More articles on Personal, Team, and Organizational Effectiveness:

A tugboat at workBecome a Tugboat Captain
If your job responsibilities sometimes require that you tell powerful people that they must do something differently, you could find yourself in danger from time to time. You can learn a lot from tugboat captains.
Mars as seen by Hubble Space TelescopeWho Would You Take With You to Mars?
What makes a great team? What traits do you value in teammates? Project teams can learn a lot from the latest thinking about designing teams for extended space exploration.
A Rough-Legged Hawk surveys its domainTake Any Seat: II
In meetings, where you sit in the room influences your effectiveness, both in the formal part of the meeting and in the milling-abouts that occur around breaks. You can take any seat, but if you make your choice strategically, you can better maintain your autonomy and power.
A Kemp's Ridley sea turtle (Lepidochelys kempi), ashore, probably to lay eggsSeven Ways to Get Nowhere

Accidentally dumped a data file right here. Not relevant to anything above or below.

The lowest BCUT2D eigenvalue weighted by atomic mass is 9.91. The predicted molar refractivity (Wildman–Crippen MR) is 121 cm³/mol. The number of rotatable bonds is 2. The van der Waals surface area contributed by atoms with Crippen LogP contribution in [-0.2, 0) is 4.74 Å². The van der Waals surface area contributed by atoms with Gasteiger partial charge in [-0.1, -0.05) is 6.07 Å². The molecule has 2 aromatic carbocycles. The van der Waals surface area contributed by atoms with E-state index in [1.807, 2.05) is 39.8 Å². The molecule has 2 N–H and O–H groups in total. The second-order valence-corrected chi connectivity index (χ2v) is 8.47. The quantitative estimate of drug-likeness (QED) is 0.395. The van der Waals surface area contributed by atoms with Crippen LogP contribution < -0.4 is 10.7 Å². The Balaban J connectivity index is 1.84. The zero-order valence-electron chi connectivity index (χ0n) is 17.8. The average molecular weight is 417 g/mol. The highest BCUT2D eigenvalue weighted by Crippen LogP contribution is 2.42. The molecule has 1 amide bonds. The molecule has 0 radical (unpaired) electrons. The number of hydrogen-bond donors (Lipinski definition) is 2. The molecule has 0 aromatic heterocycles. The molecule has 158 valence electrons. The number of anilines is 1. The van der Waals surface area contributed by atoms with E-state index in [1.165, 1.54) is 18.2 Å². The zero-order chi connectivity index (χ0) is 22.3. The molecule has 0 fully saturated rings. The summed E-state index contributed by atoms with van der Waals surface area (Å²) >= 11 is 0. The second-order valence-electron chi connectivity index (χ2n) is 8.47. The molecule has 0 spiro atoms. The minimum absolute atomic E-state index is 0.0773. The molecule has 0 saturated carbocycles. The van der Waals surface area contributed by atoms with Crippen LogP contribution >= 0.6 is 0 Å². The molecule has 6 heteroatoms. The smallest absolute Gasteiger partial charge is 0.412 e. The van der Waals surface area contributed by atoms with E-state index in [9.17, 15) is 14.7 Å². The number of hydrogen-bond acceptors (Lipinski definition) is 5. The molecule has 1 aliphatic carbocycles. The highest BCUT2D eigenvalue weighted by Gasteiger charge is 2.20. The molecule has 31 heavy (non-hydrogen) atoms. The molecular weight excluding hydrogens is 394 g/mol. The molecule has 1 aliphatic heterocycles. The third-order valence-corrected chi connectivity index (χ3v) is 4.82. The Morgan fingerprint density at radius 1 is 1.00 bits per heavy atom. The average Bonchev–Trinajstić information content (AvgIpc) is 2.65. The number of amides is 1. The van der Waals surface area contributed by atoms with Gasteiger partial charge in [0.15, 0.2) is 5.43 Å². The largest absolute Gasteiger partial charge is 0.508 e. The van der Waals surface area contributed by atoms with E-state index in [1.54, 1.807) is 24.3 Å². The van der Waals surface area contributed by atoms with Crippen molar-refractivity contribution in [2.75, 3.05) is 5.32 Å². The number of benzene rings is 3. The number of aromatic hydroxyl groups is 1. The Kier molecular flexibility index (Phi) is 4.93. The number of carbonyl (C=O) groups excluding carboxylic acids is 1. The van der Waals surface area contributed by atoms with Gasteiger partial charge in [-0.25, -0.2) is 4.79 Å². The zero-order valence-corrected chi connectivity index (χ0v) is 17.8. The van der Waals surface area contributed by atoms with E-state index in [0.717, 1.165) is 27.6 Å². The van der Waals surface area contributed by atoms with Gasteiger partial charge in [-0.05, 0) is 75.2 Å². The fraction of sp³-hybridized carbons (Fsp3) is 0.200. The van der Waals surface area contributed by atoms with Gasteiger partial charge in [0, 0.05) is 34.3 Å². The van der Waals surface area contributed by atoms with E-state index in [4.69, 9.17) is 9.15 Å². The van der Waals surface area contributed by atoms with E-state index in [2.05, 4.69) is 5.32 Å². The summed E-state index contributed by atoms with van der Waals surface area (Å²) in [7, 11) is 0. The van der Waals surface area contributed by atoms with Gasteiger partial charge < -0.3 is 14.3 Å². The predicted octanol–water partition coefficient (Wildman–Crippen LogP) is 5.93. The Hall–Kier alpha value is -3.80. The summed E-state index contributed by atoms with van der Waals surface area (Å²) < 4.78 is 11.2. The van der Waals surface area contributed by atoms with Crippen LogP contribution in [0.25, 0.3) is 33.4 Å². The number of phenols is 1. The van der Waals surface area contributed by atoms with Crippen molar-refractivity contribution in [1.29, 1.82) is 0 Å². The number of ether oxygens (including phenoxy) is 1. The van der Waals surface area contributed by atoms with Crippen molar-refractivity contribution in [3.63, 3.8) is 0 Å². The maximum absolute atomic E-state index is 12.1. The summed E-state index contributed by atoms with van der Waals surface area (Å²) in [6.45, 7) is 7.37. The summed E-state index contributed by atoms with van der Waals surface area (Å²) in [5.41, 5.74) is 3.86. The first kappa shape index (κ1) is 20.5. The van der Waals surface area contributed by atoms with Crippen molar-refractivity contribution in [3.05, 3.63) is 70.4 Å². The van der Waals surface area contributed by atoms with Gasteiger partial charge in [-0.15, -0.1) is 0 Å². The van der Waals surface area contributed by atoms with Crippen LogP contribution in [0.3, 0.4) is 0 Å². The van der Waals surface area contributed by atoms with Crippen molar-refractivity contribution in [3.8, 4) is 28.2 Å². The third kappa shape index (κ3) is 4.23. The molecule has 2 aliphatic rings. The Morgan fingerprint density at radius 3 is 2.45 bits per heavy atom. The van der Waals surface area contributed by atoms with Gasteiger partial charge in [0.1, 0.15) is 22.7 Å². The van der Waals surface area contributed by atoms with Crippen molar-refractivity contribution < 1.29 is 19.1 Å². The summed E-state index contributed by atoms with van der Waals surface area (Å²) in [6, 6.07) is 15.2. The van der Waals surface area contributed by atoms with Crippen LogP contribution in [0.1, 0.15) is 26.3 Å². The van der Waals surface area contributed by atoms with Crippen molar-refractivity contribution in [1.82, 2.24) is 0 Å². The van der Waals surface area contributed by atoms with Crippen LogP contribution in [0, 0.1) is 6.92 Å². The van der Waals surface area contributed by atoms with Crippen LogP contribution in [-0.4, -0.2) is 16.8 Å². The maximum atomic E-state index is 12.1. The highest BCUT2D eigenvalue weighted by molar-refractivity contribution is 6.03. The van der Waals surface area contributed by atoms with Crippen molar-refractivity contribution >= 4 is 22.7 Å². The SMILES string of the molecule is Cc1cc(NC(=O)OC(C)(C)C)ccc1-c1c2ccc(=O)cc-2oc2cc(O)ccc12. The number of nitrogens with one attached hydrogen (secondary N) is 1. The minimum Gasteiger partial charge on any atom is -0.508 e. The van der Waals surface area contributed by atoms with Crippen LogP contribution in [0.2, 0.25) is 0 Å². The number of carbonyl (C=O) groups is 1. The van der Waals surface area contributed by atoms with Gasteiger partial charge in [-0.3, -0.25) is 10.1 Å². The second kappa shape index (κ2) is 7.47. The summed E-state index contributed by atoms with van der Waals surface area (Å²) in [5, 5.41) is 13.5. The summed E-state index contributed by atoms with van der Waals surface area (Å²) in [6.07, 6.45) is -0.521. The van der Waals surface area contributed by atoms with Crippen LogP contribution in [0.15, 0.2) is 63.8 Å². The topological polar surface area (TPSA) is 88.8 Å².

Ever have the feeling that you're getting nowhere? You have the sense of movement, but you're making no real progress towards the goal. How does this happen? What can you do about it?
kudzu enveloping a Mississippi landscapeListening to Ramblers
Ramblers are people who can't get to the point. They ramble, they get lost in detail, and listeners can't follow their logic, if there is any. How can you deal with ramblers while maintaining civility and decorum?

See also Personal, Team, and Organizational Effectiveness and Critical Thinking at Work for more related articles.

Forthcoming issues of Point Lookout

A shark of unspecified speciesComing May 2: Narcissistic Behavior at Work: VII
Narcissistic behavior at work prevents trusting relationships from developing. It also disrupts existing relationships, and generates toxic conflict. One class of behaviors that's especially threatening to relationships is disregard for the feelings of others. In this part of our series we examine the effects of that disregard. Available here and by RSS on May 2.
Jump ball in a game of basketballAnd on May 9: Unethical Coordination
When an internal department or an external source is charged with managing information about a large project, a conflict of interest can develop. That conflict presents opportunities for unethical behavior. What is the nature of that conflict, and what ethical breaches can occur? Available here and by RSS on May 9.

Coaching services